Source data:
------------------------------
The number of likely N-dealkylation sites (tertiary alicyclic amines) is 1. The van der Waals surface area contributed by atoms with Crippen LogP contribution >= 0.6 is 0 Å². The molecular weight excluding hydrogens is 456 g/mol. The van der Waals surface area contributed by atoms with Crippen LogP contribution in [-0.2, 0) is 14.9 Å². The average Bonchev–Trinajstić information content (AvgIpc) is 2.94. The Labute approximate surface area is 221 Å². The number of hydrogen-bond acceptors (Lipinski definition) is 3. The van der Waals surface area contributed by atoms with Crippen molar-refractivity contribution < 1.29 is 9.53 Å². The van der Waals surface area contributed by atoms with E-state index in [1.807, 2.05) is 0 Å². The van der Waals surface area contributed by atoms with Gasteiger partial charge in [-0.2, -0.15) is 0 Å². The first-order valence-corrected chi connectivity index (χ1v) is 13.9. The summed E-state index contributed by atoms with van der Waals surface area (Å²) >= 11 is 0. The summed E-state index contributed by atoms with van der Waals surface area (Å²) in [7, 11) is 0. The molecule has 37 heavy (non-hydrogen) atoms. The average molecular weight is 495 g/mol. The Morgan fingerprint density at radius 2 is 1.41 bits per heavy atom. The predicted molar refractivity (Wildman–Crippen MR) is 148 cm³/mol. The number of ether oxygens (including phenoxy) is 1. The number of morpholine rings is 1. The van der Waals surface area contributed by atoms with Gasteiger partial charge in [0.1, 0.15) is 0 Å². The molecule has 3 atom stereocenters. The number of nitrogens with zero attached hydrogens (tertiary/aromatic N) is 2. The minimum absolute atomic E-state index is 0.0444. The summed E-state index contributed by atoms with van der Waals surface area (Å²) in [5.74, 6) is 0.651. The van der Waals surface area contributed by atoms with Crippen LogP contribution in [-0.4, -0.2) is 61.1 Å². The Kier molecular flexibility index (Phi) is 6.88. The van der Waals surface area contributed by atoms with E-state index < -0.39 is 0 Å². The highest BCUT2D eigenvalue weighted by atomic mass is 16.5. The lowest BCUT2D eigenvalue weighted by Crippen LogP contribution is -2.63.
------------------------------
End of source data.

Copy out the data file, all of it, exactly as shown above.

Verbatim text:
The number of likely N-dealkylation sites (tertiary alicyclic amines) is 1. The van der Waals surface area contributed by atoms with Crippen LogP contribution >= 0.6 is 0 Å². The molecular weight excluding hydrogens is 456 g/mol. The van der Waals surface area contributed by atoms with Crippen LogP contribution in [-0.2, 0) is 14.9 Å². The average Bonchev–Trinajstić information content (AvgIpc) is 2.94. The Labute approximate surface area is 221 Å². The number of hydrogen-bond acceptors (Lipinski definition) is 3. The van der Waals surface area contributed by atoms with Crippen molar-refractivity contribution < 1.29 is 9.53 Å². The van der Waals surface area contributed by atoms with E-state index in [1.807, 2.05) is 0 Å². The van der Waals surface area contributed by atoms with Gasteiger partial charge in [-0.2, -0.15) is 0 Å². The first-order valence-corrected chi connectivity index (χ1v) is 13.9. The summed E-state index contributed by atoms with van der Waals surface area (Å²) >= 11 is 0. The summed E-state index contributed by atoms with van der Waals surface area (Å²) in [7, 11) is 0. The molecule has 37 heavy (non-hydrogen) atoms. The average molecular weight is 495 g/mol. The Morgan fingerprint density at radius 2 is 1.41 bits per heavy atom. The predicted molar refractivity (Wildman–Crippen MR) is 148 cm³/mol. The number of ether oxygens (including phenoxy) is 1. The number of morpholine rings is 1. The van der Waals surface area contributed by atoms with Gasteiger partial charge in [0.1, 0.15) is 0 Å². The molecule has 3 atom stereocenters. The number of nitrogens with zero attached hydrogens (tertiary/aromatic N) is 2. The minimum absolute atomic E-state index is 0.0444. The summed E-state index contributed by atoms with van der Waals surface area (Å²) in [5.74, 6) is 0.651. The van der Waals surface area contributed by atoms with Crippen LogP contribution in [-0.4, -0.2) is 61.1 Å². The Kier molecular flexibility index (Phi) is 6.88. The van der Waals surface area contributed by atoms with E-state index < -0.39 is 0 Å². The highest BCUT2D eigenvalue weighted by atomic mass is 16.5. The lowest BCUT2D eigenvalue weighted by Crippen LogP contribution is -2.63.